Date of Award

5-31-2020

Document Type

Dissertation

Degree Name

Doctor of Philosophy in Electrical Engineering - (Ph.D.)

Department

Electrical and Computer Engineering

First Advisor

Xiaobo Li

Second Advisor

Durgamadhab Misra

Third Advisor

Abdallah Khreishah

Fourth Advisor

Xuan Liu

Fifth Advisor

Tara L. Alvarez

Sixth Advisor

Yun Q. Shi

Abstract

Traumatic Brain Injury (TBI) is one of the major public health concerns with approximately 70 million new cases occurring worldwide per year. It is often caused by a forceful bump, blow, or jolt to the head, resulting in brain tissue damage and normal brain functions disruption. All grades of TBI, ranging from mild to severe, can cause wide-ranging and long-term effects on affected individuals, resulting in physical impairments, and neurocognitive consequences that permanently affect their abilities to perform daily activities. Attention deficits are the most common persisting neurocognitive consequences following TBI, which significantly contribute to poor academic and social functioning, and life-long learning difficulties of affected individuals. However, attention deficits have been evaluated and treated based on symptom endorsements from subjective observations, with few therapeutic interventions successfully translated to the clinic. The consensus regarding appropriate evaluation and treatment of TBI induced attention deficits in this cohort is rather limited due to the lack of investigations of the neurobiological substrates associated with this syndrome.

The overall aim of this dissertation research is to systematically investigate the neurobiological mechanisms associated with attention deficits in adults post TBI by utilizing multiple powerful neuroimaging techniques including the functional near-infrared spectroscopy (fNIRS) and multimodal magnetic resonance imaging (MRI), with an ultimate goal of translating hypothesis-driven neurobiological correlates into the quantitatively measurable biomarkers for diagnosis of TBI-induced attention deficits and development of more refined long-term treatment and intervention strategies.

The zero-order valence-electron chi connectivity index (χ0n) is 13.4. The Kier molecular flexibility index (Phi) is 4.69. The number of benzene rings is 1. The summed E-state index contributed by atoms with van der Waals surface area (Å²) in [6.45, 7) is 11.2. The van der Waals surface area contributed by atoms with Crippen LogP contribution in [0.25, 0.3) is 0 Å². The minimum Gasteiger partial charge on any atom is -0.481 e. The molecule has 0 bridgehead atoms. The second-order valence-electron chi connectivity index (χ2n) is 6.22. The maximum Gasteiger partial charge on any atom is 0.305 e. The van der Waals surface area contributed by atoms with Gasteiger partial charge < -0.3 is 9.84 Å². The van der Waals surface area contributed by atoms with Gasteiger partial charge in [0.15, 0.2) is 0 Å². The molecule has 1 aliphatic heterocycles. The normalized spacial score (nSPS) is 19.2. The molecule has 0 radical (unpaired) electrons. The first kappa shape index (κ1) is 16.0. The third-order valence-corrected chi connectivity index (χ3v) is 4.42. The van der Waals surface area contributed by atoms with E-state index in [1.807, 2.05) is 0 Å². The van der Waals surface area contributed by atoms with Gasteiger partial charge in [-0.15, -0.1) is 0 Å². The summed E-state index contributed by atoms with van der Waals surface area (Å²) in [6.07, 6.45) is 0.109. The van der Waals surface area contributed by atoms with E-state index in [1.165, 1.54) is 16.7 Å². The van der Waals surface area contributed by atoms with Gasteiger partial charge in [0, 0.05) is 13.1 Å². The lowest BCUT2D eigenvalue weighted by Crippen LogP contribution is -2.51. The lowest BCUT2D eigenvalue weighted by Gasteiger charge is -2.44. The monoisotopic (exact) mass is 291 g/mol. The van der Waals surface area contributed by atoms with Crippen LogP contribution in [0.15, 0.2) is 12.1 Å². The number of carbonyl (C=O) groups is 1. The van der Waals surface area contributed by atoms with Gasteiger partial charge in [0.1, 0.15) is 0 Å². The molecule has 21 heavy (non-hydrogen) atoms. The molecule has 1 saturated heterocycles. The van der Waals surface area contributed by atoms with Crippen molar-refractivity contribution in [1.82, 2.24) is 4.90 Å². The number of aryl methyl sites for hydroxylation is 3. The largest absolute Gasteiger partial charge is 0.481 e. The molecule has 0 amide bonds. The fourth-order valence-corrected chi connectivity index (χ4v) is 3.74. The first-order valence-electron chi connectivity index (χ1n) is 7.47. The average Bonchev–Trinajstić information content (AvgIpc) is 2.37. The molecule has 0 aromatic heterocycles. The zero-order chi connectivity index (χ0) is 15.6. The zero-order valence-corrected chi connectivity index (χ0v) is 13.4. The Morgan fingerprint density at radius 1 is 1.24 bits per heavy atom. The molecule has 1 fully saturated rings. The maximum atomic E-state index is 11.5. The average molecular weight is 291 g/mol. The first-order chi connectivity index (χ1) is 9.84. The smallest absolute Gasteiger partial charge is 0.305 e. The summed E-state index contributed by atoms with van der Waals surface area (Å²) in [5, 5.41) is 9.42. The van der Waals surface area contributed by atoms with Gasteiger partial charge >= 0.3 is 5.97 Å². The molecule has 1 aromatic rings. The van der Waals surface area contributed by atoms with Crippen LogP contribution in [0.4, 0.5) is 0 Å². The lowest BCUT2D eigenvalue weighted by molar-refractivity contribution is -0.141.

This dissertation research is conducted through three specific projects. Project 1 focuses on the investigation of brain functional patterns including the regional cortical brain activation and between-regional pairwise functional connectivity responding to visual sustained attention processing in individuals with and without TBI, by utilizing the fNIRS technique. Project 2 continues the examination of brain functional patterns by assessing the whole brain network topological properties responding to visual sustained attention processing in a larger sample of individuals with and without TBI, by utilizing the functional MRI technique and a graph theoretic approach. Project 3, on the other hand, investigates the brain structural characteristics based on the same sample involved in Project 2, by utilizing the structural MRI and diffusion tensor imaging techniques. For all these three projects, the differences of these brain imaging measures are compared between the groups of TBI and control. Correlation analyses are further conducted between those brain imaging measures which shows significant between-group differences and attention-related behaviors. In addition, Project 3 additionally investigates gender-specific patterns of the altered brain structural properties in TBI patients, relative to controls.

The outcome of this novel and valuable dissertation research may shed light on the neural mechanisms of attention deficits in adults post TBI, and may suggest the neurobiological targets for treatment of this severe and common condition. It may also provide important neural foundation for future research to develop effective rehabilitation strategies to improve attention processing in adults post TBI.

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